Republicans in the Senate stepping right up to help him. Beginning with the committee chairman, Lindsey Graham saying this in the first minutes of the hearing about the crucial question of whether the President of the United States tried to obstruct justice.


SEN. LINDSEY GRAHAM (R), SOUTH CAROLINA: Attempted obstruction of justice of a crime never occurred, I guess is sort of the new standard around here, we'll see if that makes any sense. To me, it doesn't.


LEMON: So, Senator Graham has sure changed his tune since he said this, this is back in 1999, of course that was during the president -- President Bill Clinton's impeachment. Watch this.


GRAHAM: So very quickly, give us your reasoning why you think it would be inappropriate to proceed forward on obstruction of justice in this case.

WILLIAM BARR, UNITED STATES ATTORNEY GENERAL: Well, generally speaking an obstruction case typically has two aspects to it. One, there's usually an underlying criminality --


GRAHAM: Let's stop right there.

BARR: Yes.

GRAHAM: Was there an underlying crime here?


GRAHAM: You don't have to say let's obstruct justice for it to be a crime.


LEMON: And as it if that wasn't clear enough evidence of the complete capitulation of Republicans like Lindsey Graham he told us today that in spite of all the contradictions between what Mueller said and what Barr said, he said he won't call Mueller to testify, to tell us the truth.


UNIDENTIFIED FEMALE: Why not call for Mueller to testify?

GRAHAM: Because I'm not going to do anymore -- enough already, it's over. If there's any dispute about a conversation, then he'll come. But I'm not going to retry the case. I'm not calling McGahn. It is over.


[22:04:59] LEMON: So many unanswered questions. Yet, for Senator Lindsey Graham it's over. And I want you to listen to Senator Richard Blumenthal taking the A.G. to task for misleading, dissembling, whatever you want to call it, about that letter he got from Robert Mueller, objecting to how Barr characterized his findings.

(BEGIN VIDEO CLIP) SEN. RICHARD BLUMENTHAL (D), CONNECTICUT: You've been very adroit and agile in responses to your questions here, but I think history will judge you harshly and maybe a bit unfairly because you seem to have been the designated fall guy for this report.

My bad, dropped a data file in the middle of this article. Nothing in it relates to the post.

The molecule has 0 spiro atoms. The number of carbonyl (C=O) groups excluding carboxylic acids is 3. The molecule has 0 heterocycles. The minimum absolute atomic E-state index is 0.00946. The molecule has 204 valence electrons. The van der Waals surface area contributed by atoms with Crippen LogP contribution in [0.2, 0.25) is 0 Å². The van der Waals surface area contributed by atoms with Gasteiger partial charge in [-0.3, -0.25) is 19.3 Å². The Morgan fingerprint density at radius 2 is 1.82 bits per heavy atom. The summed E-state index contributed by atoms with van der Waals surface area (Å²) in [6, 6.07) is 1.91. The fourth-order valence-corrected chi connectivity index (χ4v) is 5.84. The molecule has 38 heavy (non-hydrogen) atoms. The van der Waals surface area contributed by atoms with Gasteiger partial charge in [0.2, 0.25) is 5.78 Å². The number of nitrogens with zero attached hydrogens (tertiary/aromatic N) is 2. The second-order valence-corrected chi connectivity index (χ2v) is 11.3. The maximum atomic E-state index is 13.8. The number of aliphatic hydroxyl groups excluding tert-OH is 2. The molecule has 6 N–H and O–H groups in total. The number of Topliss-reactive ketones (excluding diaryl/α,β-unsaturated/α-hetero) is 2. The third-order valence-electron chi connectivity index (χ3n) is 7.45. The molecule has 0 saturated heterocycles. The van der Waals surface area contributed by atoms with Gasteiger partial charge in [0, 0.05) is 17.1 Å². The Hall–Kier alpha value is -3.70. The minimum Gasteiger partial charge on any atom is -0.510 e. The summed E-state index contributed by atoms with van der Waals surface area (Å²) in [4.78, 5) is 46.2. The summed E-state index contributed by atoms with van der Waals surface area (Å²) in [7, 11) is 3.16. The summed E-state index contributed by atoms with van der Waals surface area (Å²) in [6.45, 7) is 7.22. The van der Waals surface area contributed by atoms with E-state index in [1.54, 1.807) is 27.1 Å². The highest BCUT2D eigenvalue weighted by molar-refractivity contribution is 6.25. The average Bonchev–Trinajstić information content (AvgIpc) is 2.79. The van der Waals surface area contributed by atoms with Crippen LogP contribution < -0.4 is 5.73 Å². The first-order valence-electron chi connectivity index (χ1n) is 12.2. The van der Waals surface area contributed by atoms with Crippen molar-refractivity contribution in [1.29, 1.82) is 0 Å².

And I think that conclusion is inescapable in light of the four-page summary and then the press conference you did on the day it was released, knowing that you had in hand a letter from the special counsel saying that he felt that you mischaracterized his report.


LEMON: Make no mistake, Robert Mueller deliberately created a record by putting his concerns in writing in that letter. Actually, he did it twice, first in a letter on March 25th. That was the day after Barr's letter summarizing what he called Mueller's principal conclusions, and when he apparently didn't get the response he hoped for, he wrote a second letter on March 27th saying this, and I quote.

"The summary letter the Department sent to Congress and released to the public late in the afternoon of March 24 did not fully capture the context, nature and substance of this office's work and conclusions."

And you can understand why Mueller felt the need to put his objections in writing. Given the way his words have been twisted. Given the way the attorney general tried to big foot Mueller today.


BARR: Bob Mueller is the equivalent of a U.S. attorney. He was exercising the powers of the attorney general subject to the supervision of the attorney general. He's part of the Department of Justice. His work concluded when he sent his report to the attorney general.

At that point it was my baby. And I was making a decision as to whether or not to make it public and I effectively overruled the regulations, used discretion to lean as far forward as I could to make that public. And it was my decision how and when to make it public. Not Bob Mueller's.